Tuesday, February 23, 2010

"Moonshot" faith Fede come sparare alla luna

Very often when we talk about faith, we talk about it as though what is being required of us is some sort of, what I call a ‘moonshot’ – ‘You must believe, you must fire off a rocket at the moon, whether it’s there or not, and if you don’t you’ll go to hell’. This is the ‘moonshot’ picture of faith – it presupposes that one is a blob with a will, a desire, in here, and there is the moon, which is God, and one must somehow shoot off a rocket, saying ‘I believe I believe, yes, yes, I believe’, shut one’s eyes very hard, cross my heart and hope to die. But it’s amazing how this understanding of faith leaves us open to what’s basically a form of emotional blackmail – because that’s what it is, it is a form of emotional blackmail. But this is not the traditional understanding of the gift of faith. The traditional understanding of the gift of faith takes it for granted that rather than us being ‘blobs’ who have to produce ‘arrows’, on the contrary, we are people who are built up by what is other than us over time, very slowly, and habitually. We are called into being by what is other than us, at the level of parents, society, friends, education, political structures, whatever.

But the presupposition behind the Catholic understanding of faith is not, ‘this is a demand that you make a moonshot for the unprovable’, but on the contrary, that someone has come into our midst in order to try and make it possible for us to do something. To believe; to overcome our susceptibility, our scandal.

You don’t have to win, because someone else has already won’. The truth is already beginning to become available. The life of faith in that sense is a learning how to relax better, rather than a learning how to win battles.


Just to show that this is not a one-off, and how easy it is for us to get this entirely the wrong way round, remember this – when we think about optimism, pessimism, hope:

There were some present at that time who told him of the Galileans whose blood Pilate had mingled with their sacrifices. And answered them, “Do you think that these Galileans were worse that all the other Galileans, because they suffered thus? I tell you, No: but unless you repent, you will all likewise perish. Or those eighteen upon whom the tower in Siloam fell and killed them: do you think that they were worse offenders than all the others who dwelt in Jerusalem? I tell you, No: but unless you repent, you will all likewise perish”.

And how easily, in our first hearing of something like that, don’t we think, ‘ooh – he’s telling us we must behave’. Rather than: ‘ooh – he’s pushing us into re-imagining’. Because of course, what the people who had come to tell him about the Galileans were saying – they were full of excitement: there was a fight going on. Pilate’s men had massacred some people who Jews tended to regard – or some of the Jews at the time tended to regard – as slightly heretical Jews, because they did their sacrifices elsewhere. ‘Don’t you think that this is a sign, that maybe the end is coming?’. But Jesus says – he gives a completely secular answer: ‘If you think like that, then you will perish like that. If you think in such tit-for-tat terms, you will perish like that. You’ll be locked into tit for tat with each other, and you will be unable to imagine what God is really like, and what God is really bringing about. You, who think of yourself as good because you have Jerusalem, look at those Galileans – but didn’t a tower fall down in Jerusalem? Weren’t the inhabitants of Jerusalem just as innocent, or guilty, as those Galileans? But I tell you, if you think like that, if you imagine like that, you will likewise perish’.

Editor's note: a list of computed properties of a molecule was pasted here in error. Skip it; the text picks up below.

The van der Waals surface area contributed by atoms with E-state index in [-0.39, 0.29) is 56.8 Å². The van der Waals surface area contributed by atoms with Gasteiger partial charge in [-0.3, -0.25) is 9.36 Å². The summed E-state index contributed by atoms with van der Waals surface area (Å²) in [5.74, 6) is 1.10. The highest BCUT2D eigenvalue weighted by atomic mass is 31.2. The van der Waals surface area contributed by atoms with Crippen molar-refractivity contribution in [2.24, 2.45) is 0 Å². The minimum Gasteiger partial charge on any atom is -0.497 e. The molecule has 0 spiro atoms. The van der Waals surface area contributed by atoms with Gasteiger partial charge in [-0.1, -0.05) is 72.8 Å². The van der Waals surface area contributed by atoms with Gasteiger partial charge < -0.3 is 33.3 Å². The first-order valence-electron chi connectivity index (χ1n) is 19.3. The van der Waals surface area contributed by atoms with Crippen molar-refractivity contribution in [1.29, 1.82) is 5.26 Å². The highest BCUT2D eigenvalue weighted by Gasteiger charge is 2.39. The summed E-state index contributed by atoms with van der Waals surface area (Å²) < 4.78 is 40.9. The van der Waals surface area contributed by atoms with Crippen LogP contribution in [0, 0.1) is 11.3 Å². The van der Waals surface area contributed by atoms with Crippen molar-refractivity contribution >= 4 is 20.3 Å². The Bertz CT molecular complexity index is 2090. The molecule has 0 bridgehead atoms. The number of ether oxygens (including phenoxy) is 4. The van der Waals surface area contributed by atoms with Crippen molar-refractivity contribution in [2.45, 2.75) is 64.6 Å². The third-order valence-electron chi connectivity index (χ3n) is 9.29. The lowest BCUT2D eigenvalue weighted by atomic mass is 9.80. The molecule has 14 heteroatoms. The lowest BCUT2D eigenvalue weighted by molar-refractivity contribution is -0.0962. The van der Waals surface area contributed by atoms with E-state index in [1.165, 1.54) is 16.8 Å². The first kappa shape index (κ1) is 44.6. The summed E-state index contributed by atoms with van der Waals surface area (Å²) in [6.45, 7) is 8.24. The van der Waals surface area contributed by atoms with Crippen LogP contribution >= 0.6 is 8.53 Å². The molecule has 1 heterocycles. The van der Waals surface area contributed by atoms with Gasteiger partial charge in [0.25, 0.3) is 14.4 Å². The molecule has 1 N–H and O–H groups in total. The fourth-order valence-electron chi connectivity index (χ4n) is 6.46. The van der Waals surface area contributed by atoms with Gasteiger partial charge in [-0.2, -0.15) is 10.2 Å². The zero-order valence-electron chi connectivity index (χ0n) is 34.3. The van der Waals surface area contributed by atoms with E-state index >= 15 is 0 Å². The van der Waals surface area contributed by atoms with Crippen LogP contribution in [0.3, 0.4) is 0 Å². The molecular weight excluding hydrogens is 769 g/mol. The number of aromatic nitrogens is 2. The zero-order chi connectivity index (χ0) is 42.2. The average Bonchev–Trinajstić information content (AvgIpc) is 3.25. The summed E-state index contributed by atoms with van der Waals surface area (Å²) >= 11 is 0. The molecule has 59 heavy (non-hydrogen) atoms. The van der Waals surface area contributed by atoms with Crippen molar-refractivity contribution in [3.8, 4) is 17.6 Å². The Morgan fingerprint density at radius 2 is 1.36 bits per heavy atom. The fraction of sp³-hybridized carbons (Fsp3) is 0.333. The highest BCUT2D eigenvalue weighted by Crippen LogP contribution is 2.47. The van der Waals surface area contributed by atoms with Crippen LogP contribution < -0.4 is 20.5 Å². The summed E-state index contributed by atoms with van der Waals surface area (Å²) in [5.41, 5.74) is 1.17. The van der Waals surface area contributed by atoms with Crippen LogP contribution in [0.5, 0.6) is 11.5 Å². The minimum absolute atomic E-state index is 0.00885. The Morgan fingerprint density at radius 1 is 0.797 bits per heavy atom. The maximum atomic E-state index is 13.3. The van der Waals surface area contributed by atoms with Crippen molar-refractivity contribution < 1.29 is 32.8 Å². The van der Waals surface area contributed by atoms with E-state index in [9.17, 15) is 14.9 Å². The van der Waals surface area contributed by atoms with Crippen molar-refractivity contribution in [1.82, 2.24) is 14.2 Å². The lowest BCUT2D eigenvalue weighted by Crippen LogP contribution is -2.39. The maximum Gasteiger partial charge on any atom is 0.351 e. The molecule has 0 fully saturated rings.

And then he told them this parable. “A man had a fig tree planted in his vineyard, and he came seeking fruit on it, and found none. And he said to the vine-dresser, ‘Lo, these three years I have come seeking fruit on this fig tree, and I find none. Cut it down! Why should it use up the ground?’ And he – that’s the vine-dresser – said: ‘Let it alone sir, this year also, ‘til I dig about it and put on manure, and if it bears fruit next year, well and good. But if not, you can cut it down’”.

And hearing that parable, how many of us imagine that the one who owned the vineyard is God, and this vine-dresser is a wimp? When in fact the parable is exactly the reverse: because the owner who comes to the vineyard, is a dunderhead if he thinks that a vineyard and fruit trees produce fruit after three years. As any Middle-Eastern horticulturalist will tell you, these start to produce fruit in the fourth year, and in the fourth year you have to pay the tithes of them, to redeem the first fruits. And then in the fifth year, is when you start to get really good produce. So this is not a story about God as the landowner, and a wimp as his vine-dresser; this is a story about humans trying to foreclose, with their dumb imagination – turning up before things are ready, demanding to see the fruit, when, as any A-Level biology student – or first-grade biology student – could have told them, coming after three years is a little bit early if you want a fruit tree. So that actually, the voice of God in this story is not the landowner, but the vine-dresser, who’s saying, ‘err, don’t be impatient – this vineyard, creation, it’s a small thing, of my own; be patient, allow me to put manure, allow me to produce the fruit at the right time; don’t foreclose. If of course no fruit at all gets produced, then you can cut it down’. Of course, the vine-dresser knows, because he’s in the business of producing the fruit, when it will come. The arduous good demands a healthy imagination that is able to inhabit time and space gracefully, to imagine that things are not in our control and don’t need to be foreclosed by us.


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